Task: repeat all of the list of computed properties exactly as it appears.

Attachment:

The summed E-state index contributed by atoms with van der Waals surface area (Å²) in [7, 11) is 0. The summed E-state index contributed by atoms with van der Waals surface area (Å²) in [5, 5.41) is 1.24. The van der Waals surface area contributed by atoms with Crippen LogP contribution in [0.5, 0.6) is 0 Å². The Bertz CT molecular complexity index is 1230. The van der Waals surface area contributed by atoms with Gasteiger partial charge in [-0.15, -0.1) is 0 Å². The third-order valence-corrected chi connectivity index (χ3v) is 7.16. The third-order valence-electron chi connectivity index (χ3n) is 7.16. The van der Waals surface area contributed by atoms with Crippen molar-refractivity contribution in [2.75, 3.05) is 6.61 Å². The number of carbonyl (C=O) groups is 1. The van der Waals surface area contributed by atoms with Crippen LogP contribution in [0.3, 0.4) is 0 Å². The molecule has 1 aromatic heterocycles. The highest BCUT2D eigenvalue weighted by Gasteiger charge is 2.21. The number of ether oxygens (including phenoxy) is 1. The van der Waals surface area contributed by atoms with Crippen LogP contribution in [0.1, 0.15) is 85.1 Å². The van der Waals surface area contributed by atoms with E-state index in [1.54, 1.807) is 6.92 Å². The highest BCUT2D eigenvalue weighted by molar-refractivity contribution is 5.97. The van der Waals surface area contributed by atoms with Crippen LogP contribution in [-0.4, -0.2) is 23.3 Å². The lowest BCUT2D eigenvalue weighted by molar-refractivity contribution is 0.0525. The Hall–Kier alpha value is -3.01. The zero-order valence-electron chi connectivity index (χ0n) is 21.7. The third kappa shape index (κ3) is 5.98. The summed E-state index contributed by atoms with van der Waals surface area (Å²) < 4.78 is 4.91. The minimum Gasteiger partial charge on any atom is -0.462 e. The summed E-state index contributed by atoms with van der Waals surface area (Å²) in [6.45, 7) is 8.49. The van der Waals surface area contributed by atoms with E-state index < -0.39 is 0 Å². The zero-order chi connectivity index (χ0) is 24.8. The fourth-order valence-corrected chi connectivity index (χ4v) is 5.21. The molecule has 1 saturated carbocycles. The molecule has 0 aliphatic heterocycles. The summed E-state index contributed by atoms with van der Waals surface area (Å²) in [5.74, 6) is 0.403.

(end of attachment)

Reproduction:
The summed E-state index contributed by atoms with van der Waals surface area (Å²) in [7, 11) is 0. The summed E-state index contributed by atoms with van der Waals surface area (Å²) in [5, 5.41) is 1.24. The van der Waals surface area contributed by atoms with Crippen LogP contribution in [0.5, 0.6) is 0 Å². The Bertz CT molecular complexity index is 1230. The van der Waals surface area contributed by atoms with Gasteiger partial charge in [-0.15, -0.1) is 0 Å². The third-order valence-corrected chi connectivity index (χ3v) is 7.16. The third-order valence-electron chi connectivity index (χ3n) is 7.16. The van der Waals surface area contributed by atoms with Crippen molar-refractivity contribution in [2.75, 3.05) is 6.61 Å². The number of carbonyl (C=O) groups is 1. The van der Waals surface area contributed by atoms with Crippen LogP contribution in [0.3, 0.4) is 0 Å². The molecule has 1 aromatic heterocycles. The highest BCUT2D eigenvalue weighted by Gasteiger charge is 2.21. The number of ether oxygens (including phenoxy) is 1. The van der Waals surface area contributed by atoms with Crippen LogP contribution in [0.1, 0.15) is 85.1 Å². The van der Waals surface area contributed by atoms with E-state index in [1.54, 1.807) is 6.92 Å². The highest BCUT2D eigenvalue weighted by molar-refractivity contribution is 5.97. The van der Waals surface area contributed by atoms with Crippen LogP contribution in [-0.4, -0.2) is 23.3 Å². The lowest BCUT2D eigenvalue weighted by molar-refractivity contribution is 0.0525. The Hall–Kier alpha value is -3.01. The zero-order valence-electron chi connectivity index (χ0n) is 21.7. The third kappa shape index (κ3) is 5.98. The summed E-state index contributed by atoms with van der Waals surface area (Å²) < 4.78 is 4.91. The minimum Gasteiger partial charge on any atom is -0.462 e. The summed E-state index contributed by atoms with van der Waals surface area (Å²) in [6.45, 7) is 8.49. The van der Waals surface area contributed by atoms with E-state index < -0.39 is 0 Å². The zero-order chi connectivity index (χ0) is 24.8. The fourth-order valence-corrected chi connectivity index (χ4v) is 5.21. The molecule has 1 saturated carbocycles. The molecule has 0 aliphatic heterocycles. The summed E-state index contributed by atoms with van der Waals surface area (Å²) in [5.74, 6) is 0.403.